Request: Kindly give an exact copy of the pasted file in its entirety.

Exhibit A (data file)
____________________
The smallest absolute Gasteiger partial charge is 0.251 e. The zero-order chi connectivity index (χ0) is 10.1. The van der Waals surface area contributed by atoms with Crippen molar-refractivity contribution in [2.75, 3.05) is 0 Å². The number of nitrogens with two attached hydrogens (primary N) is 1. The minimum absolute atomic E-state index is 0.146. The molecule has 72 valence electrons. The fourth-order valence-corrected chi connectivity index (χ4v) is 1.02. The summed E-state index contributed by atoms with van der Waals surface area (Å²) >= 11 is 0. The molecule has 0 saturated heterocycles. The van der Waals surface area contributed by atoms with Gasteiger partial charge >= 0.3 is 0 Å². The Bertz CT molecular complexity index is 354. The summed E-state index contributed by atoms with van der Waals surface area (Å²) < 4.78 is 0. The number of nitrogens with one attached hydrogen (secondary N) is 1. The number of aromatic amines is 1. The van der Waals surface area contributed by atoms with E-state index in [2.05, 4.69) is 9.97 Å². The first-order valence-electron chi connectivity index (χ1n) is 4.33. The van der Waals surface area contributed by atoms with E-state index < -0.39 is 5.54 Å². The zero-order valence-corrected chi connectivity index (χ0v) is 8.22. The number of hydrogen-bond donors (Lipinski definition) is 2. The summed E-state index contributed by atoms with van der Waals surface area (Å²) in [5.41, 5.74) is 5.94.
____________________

The smallest absolute Gasteiger partial charge is 0.251 e. The zero-order chi connectivity index (χ0) is 10.1. The van der Waals surface area contributed by atoms with Crippen molar-refractivity contribution in [2.75, 3.05) is 0 Å². The number of nitrogens with two attached hydrogens (primary N) is 1. The minimum absolute atomic E-state index is 0.146. The molecule has 72 valence electrons. The fourth-order valence-corrected chi connectivity index (χ4v) is 1.02. The summed E-state index contributed by atoms with van der Waals surface area (Å²) >= 11 is 0. The molecule has 0 saturated heterocycles. The van der Waals surface area contributed by atoms with Gasteiger partial charge >= 0.3 is 0 Å². The Bertz CT molecular complexity index is 354. The summed E-state index contributed by atoms with van der Waals surface area (Å²) < 4.78 is 0. The number of nitrogens with one attached hydrogen (secondary N) is 1. The number of aromatic amines is 1. The van der Waals surface area contributed by atoms with E-state index in [2.05, 4.69) is 9.97 Å². The first-order valence-electron chi connectivity index (χ1n) is 4.33. The van der Waals surface area contributed by atoms with E-state index < -0.39 is 5.54 Å². The zero-order valence-corrected chi connectivity index (χ0v) is 8.22. The number of hydrogen-bond donors (Lipinski definition) is 2. The summed E-state index contributed by atoms with van der Waals surface area (Å²) in [5.41, 5.74) is 5.94.